while it was infusing, i was amazed by the smell. very resinous, earthy and gradually i realized, i was starting to feel very grounded. like i was floating right back into my own skin! after it had infused i strained it out and had a very lovely, dark, dark amber colored oil, which smelled so different than anything i had smelled before! i rubbed some into my pulse points and wow, shortly, i was back, totally feeling normal, focused and eager to keep doing things. so the next step for me is always so second nature anymore when working with oils. whereas i adore oils, i am a bit of a klutz sometimes and find them kind of messy to deal with so i almost always make them into a salve. so added a bit of melted beeswax until i liked the consistency and now have my new grounding salve:) gorgeous color and unusual scent. it might take some getting used to for some folks. my husband came in and asked what the smell was declaring it smelled bitter and he didn’t like it. but funny thing, about an hour later he more gently asked, what was that you made. i could tell the scent was working on him also. thinking this salve will be like a rescue remedy for me and i can see its applications for the children when they are very restless, argumentative, etc.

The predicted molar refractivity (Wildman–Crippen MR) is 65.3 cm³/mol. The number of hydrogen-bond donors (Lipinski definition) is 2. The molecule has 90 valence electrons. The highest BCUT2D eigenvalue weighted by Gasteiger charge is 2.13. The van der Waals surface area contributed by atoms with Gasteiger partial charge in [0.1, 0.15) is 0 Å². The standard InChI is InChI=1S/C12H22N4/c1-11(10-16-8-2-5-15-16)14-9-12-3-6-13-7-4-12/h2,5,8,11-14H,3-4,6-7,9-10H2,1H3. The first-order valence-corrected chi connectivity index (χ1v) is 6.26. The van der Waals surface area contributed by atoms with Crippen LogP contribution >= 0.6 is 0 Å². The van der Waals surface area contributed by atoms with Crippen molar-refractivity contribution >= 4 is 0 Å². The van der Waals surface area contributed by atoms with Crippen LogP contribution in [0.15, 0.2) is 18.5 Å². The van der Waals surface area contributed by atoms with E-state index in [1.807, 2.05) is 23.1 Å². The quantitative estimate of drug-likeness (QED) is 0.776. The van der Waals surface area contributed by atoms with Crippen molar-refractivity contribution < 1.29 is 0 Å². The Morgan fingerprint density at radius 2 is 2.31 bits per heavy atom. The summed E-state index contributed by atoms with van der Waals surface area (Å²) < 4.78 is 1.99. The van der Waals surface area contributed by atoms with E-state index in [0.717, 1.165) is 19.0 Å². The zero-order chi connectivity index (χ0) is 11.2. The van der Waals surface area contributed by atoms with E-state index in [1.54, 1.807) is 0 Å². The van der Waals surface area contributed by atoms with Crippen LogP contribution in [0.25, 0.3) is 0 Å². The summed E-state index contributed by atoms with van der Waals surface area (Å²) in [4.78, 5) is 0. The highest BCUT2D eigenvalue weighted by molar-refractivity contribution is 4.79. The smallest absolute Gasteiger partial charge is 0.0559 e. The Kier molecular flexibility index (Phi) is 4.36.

here is a picture of the finished salve. which i intend to keep handily in my purse. another great thing about salves, not as likely to leak out!


now i must include a link to the wonderful article kiva wrote about sage. she is such a wonderful writer and i suggest you check out her article on sage. there are many, many ways to enjoy and benefit from sage, this story about the salve is just one example, and i thought you all might enjoy it.

to celebrate the new year and to made amends for being absent for so long, i would like to offer one of these salves as a giveaway. just leave me a comment and i will draw a name next friday:)

herbal and honey hugs to all who visit comfrey cottages:)

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Washing beeswax